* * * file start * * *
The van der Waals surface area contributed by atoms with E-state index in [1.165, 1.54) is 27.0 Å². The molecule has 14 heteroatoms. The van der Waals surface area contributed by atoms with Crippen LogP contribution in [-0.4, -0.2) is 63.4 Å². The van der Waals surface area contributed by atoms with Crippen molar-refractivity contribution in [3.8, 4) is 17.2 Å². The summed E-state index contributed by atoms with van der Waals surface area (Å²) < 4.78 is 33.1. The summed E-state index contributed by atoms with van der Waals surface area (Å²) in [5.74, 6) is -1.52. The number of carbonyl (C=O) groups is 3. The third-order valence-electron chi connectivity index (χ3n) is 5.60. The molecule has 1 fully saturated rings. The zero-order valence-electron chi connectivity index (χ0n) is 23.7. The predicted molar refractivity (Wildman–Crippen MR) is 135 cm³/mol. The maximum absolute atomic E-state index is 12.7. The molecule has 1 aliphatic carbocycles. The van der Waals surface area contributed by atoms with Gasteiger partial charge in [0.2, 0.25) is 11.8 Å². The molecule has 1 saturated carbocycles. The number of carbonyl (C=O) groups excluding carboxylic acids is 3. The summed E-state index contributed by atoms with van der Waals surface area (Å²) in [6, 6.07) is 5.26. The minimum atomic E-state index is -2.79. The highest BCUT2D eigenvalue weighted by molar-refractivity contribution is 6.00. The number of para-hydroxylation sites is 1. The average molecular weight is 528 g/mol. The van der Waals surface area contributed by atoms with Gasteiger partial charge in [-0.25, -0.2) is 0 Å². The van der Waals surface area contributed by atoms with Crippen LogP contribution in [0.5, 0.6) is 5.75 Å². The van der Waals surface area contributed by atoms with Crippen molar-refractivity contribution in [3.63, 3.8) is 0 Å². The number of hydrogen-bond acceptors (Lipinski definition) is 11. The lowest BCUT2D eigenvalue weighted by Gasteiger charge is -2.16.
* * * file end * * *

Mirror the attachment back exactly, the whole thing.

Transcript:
The van der Waals surface area contributed by atoms with E-state index in [1.165, 1.54) is 27.0 Å². The molecule has 14 heteroatoms. The van der Waals surface area contributed by atoms with Crippen LogP contribution in [-0.4, -0.2) is 63.4 Å². The van der Waals surface area contributed by atoms with Crippen molar-refractivity contribution in [3.8, 4) is 17.2 Å². The summed E-state index contributed by atoms with van der Waals surface area (Å²) < 4.78 is 33.1. The summed E-state index contributed by atoms with van der Waals surface area (Å²) in [5.74, 6) is -1.52. The number of carbonyl (C=O) groups is 3. The third-order valence-electron chi connectivity index (χ3n) is 5.60. The molecule has 1 fully saturated rings. The zero-order valence-electron chi connectivity index (χ0n) is 23.7. The predicted molar refractivity (Wildman–Crippen MR) is 135 cm³/mol. The maximum absolute atomic E-state index is 12.7. The molecule has 1 aliphatic carbocycles. The van der Waals surface area contributed by atoms with Gasteiger partial charge in [0.2, 0.25) is 11.8 Å². The molecule has 1 saturated carbocycles. The number of carbonyl (C=O) groups excluding carboxylic acids is 3. The summed E-state index contributed by atoms with van der Waals surface area (Å²) in [6, 6.07) is 5.26. The minimum atomic E-state index is -2.79. The highest BCUT2D eigenvalue weighted by molar-refractivity contribution is 6.00. The number of para-hydroxylation sites is 1. The average molecular weight is 528 g/mol. The van der Waals surface area contributed by atoms with Gasteiger partial charge in [-0.25, -0.2) is 0 Å². The van der Waals surface area contributed by atoms with Crippen LogP contribution in [0.5, 0.6) is 5.75 Å². The van der Waals surface area contributed by atoms with Crippen molar-refractivity contribution in [3.63, 3.8) is 0 Å². The number of hydrogen-bond acceptors (Lipinski definition) is 11. The lowest BCUT2D eigenvalue weighted by Gasteiger charge is -2.16.